At the time of the economy’s collapse, cash flows from the newspaper division were being used to service company-wide debt, a source of money that nose-dived. “They were facing some pretty significant liquidity issues,” Mr. Buzzi said.
Significant turned to dire when Canwest began tripping over payments. The newspaper division was unable to keep up on its own $1.5-billion debt load, let alone obligations at the parent holding company or on the syndicated debt tied to the deal with Goldman, the U.S. brokerage which bankrolled Canwest’s 2007 multibillion-dollar purchase of Alliance Atlantis Communications.
Under RBC’s watch, Canwest executed an arguably overdue sale of Australian broadcaster Ten Network in September 2009, wiping from its books $1.2-billion of debt. It was too little, too late. Two weeks later, Canwest was under creditor protection.
“There was no clear way to refinance that remaining debt,” Mr. Buzzi recalls. Creditors, such as New York hedge fund Golden Tree Asset Management, still had to be made whole. The question was how. “Basically what the bondholders said at the time was, ‘We’re prepared to turn our debt into equity and own this business. But they needed to find a Canadian equity investor, that was our next task.”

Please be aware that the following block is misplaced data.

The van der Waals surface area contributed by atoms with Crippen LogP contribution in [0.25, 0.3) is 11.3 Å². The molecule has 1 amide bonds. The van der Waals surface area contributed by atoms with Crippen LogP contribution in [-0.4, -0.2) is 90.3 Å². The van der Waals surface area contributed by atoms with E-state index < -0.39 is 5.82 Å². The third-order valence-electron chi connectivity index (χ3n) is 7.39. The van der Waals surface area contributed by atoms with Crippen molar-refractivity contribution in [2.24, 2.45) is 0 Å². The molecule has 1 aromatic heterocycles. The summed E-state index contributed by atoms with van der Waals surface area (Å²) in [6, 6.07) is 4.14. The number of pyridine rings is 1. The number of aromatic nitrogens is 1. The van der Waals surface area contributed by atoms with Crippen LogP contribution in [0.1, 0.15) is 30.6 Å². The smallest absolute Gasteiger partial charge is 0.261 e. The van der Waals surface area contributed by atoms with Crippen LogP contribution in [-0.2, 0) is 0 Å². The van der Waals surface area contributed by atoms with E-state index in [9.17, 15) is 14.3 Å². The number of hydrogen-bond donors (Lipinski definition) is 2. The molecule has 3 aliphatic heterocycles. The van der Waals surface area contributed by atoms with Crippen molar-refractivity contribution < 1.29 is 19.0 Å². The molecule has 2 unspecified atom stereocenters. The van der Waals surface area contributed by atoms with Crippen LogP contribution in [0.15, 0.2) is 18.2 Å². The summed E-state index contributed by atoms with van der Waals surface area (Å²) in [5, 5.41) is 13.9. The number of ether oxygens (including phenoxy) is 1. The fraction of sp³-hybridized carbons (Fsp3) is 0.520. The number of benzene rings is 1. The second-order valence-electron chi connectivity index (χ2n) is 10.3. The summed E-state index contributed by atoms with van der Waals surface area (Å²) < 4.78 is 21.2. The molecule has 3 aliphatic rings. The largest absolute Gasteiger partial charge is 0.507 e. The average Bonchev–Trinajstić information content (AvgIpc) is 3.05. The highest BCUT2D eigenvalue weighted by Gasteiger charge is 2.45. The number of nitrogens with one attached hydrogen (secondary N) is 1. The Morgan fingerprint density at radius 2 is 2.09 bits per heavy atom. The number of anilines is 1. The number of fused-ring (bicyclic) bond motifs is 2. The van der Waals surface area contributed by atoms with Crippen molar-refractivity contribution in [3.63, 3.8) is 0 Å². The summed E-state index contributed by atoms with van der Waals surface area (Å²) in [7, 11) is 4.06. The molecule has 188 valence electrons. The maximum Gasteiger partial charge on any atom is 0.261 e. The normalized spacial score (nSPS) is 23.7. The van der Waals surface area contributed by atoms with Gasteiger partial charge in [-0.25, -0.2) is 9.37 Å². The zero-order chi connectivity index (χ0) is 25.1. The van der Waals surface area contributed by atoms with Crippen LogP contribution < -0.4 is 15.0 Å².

To satisfy Canada’s media laws which limit foreign ownership, RBC canvassed dozens of domestic parties to “recapitalize” Canwest. “Ultimately, Shaw was the winning bidder,” the banker says.
The Western Canada cable giant agreed to pay $95-million for a 20% economic interest in an emerged Canwest while taking ownership of 80% of the broadcaster’s voting shares. Canwest’s U.S.-based creditors were on side, but there was one major obstacle: Goldman, which remained a partner in CW Media, the entity that housed the Alliance Atlantis specialty channels.
CW Media represented the most attractive component of the Canwest empire and Goldman was not going to see Shaw attempt to reset the terms of its shareholder agreement with Canwest under the cover of court protection, vowing during tense court hearings to fight the cable firm at every pass.
Justice Sarah Pepall would accept Shaw’s bid but warned Shaw it would have to engage the Wall Street firm to win final approval. “You couldn’t close until you dealt with Goldman,” recalls one Bay Street lawyer on the file. “I don’t think Shaw had a clue what the end game was going to be. They just rolled the dice — and good for them; they took the risk that they would be able to come to some resolution.”